Definition: What is an Index Fund?
An index fund is a collectively capitalized, investment fund, which attempts to mirror a certain market index.
For example, an index fund may hold a similar investment portfolio, in terms of ratio, to the Standard & Poor's 500 Index. Index funds are typically sold as mutual funds; however, many exchange-traded funds are also constructed based on a specific index.
Advantages of Index Funds
Many financial experts believe that index funds are less risky than actively managed mutual funds, since they are constructed to mirror the market, rather than outperform it.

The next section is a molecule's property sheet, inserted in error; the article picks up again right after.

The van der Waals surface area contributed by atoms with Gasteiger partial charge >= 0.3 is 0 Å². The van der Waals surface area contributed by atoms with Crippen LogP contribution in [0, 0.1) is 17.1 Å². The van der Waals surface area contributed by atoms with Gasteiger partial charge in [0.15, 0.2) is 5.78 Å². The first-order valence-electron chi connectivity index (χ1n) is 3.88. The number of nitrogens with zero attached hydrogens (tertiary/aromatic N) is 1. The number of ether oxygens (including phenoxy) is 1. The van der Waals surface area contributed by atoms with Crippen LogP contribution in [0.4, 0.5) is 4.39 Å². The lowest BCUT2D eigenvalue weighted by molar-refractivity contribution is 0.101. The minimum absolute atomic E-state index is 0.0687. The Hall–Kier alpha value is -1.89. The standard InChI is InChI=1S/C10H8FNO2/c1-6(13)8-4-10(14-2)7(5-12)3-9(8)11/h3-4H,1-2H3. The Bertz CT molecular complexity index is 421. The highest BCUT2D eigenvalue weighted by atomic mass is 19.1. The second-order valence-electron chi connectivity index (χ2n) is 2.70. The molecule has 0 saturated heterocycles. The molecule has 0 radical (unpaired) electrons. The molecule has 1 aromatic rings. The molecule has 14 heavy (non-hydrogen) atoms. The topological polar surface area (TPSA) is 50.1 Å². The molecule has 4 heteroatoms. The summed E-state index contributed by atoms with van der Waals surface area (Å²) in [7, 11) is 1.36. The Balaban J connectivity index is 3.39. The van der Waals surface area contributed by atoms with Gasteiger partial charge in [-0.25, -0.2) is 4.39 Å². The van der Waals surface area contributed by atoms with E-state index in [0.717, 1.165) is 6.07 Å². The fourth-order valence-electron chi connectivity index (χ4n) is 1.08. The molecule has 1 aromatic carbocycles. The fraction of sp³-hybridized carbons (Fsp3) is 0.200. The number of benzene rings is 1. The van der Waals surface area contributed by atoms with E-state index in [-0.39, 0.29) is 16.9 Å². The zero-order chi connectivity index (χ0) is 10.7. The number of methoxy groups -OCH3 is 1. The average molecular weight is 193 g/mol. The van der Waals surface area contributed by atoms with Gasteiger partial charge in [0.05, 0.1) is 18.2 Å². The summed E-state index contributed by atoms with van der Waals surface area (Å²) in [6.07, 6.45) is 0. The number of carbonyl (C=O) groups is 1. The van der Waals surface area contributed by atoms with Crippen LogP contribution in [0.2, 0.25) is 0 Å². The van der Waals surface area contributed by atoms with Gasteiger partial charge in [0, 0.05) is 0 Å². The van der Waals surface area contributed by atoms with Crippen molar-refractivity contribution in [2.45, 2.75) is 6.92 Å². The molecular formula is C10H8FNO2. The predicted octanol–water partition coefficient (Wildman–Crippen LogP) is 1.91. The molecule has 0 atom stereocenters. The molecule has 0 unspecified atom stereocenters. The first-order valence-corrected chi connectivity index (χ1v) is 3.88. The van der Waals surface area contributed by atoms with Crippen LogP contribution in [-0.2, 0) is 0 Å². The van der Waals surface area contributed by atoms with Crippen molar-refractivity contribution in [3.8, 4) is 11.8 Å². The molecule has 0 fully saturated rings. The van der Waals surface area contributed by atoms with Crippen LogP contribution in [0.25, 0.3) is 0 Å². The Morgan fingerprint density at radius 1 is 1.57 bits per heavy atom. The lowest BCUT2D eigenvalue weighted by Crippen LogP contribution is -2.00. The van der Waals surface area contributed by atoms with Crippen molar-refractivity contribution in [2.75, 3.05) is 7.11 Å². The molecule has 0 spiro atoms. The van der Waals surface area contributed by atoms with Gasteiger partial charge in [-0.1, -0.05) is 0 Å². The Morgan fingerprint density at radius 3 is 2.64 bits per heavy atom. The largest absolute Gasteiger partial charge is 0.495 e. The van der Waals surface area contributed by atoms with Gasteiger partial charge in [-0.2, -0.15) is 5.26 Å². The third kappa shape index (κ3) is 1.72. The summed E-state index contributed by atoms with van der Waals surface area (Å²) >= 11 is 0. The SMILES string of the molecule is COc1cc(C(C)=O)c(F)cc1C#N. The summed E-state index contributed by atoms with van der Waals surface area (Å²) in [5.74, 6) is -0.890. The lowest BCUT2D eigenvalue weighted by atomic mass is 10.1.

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In addition, since market indexes are highly diversified in nature, investing in index funds is far less risky than purchasing one type of security or shares in a few firms.
Index funds typically also hold extensive securities, which pay dividends to investors, so profits are not restricted to capital gains.
Another advantage of index funds is that they typically do not have high administrative or managerial costs, since they require less oversight to manage.
Like many other mutual funds or investments, index funds are still vulnerable to market volatility, and systemic risk.
For example, during a severe economic recession, an index fund’s value may drop considerably.
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